Friday, March 21, 2014
A New Englander in the South
I actually do have a little experience with the south and southerners in general and I have always been fond of both. I attended basic training with the Army back in 1990 at Ft. Dix, NJ and it seemed like 90% of the people in my company were from the south. They talked different, they acted different, they were just...different. The following summer I attended my job skill school for the Army at Ft. Gordon in Augusta, Georgia. We were allowed to go off base there and I went downtown to the mall a few times and it was a different world to me. People would just come up to you and say hi and start talking to you which is not something that happens where I'm from so I was suspicious of everyone until eventually it dawned on me that people in the south are just really friendly. The only time I can remember someone doing that back home was when my buddy Mike and I were having a pre-game beer at the Cask n Flagon outside Fenway Park and a couple guys approached us and struck up a conversation...turned out they were gay and were trying to pick us up.
In 1995 some friends and I drove cross country to Las Vegas, traveling right through the south. There, I got my first real taste of how seriously southerners take their college football (recounted here: The Day I Almost Got Lynched in Tennessee ). My near-lynching notwithstanding, I thoroughly enjoyed driving through the south and experiencing a little of the culture. I definitely enjoyed experiencing the food.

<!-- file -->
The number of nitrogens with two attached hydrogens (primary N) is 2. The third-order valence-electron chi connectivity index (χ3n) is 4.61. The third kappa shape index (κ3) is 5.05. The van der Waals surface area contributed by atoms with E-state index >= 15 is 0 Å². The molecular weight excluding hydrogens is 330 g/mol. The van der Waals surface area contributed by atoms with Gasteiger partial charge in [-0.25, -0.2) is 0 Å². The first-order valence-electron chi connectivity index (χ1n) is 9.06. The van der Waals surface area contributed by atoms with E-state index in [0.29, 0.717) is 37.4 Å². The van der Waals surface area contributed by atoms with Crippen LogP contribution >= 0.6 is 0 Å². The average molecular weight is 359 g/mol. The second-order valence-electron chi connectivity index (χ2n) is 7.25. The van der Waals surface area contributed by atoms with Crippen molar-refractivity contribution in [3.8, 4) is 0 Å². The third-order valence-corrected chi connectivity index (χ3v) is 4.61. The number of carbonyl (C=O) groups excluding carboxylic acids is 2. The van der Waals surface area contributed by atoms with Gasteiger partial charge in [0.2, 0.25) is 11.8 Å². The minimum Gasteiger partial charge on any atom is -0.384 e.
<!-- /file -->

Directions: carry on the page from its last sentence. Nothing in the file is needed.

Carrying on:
In 1996 a couple buddies and I drove down to Florida to catch a few Red Sox spring training games and on the way down we stopped and spent a day in Charleston, SC. I loved the city and the surroundings, it was very charming and surprisingly modern. I am definitely looking forward to exploring it some more.
To be honest, I am really looking forward to living in South Carolina. Everything I've heard about it makes it sound like a good place to live and raise a family and the best part is that I will very, very rarely ever have to worry about snow. I have had a few people tell me that we may face some racism since my wife is Asian and our kids are mixed and it makes me wonder - is this really a problem in the US these days? I know I've been gone a long time but it just blows my mind to hear that there are still people who have a problem with couples of different ethnicities in this day and age. I personally have a hard time believing it and am not very worried about it but I have honestly had multiple people tell me to expect it.
Before even stepping foot in our new home, here's my impression/expectation: it's 2014 and as much as people move around these days, someone from New England living in the south is probably no big deal to anyone. If I was moving to, say, rural Mississippi perhaps I might be worried. But South Carolina? There will be some culture shock to be sure but overall I think it will be an enjoyable adventure for me and the family. Besides, what is life without a little adventure, right?
So...anyone from the south or living in the south have any advice, suggestions or observations for us? If so, feel free to sound off!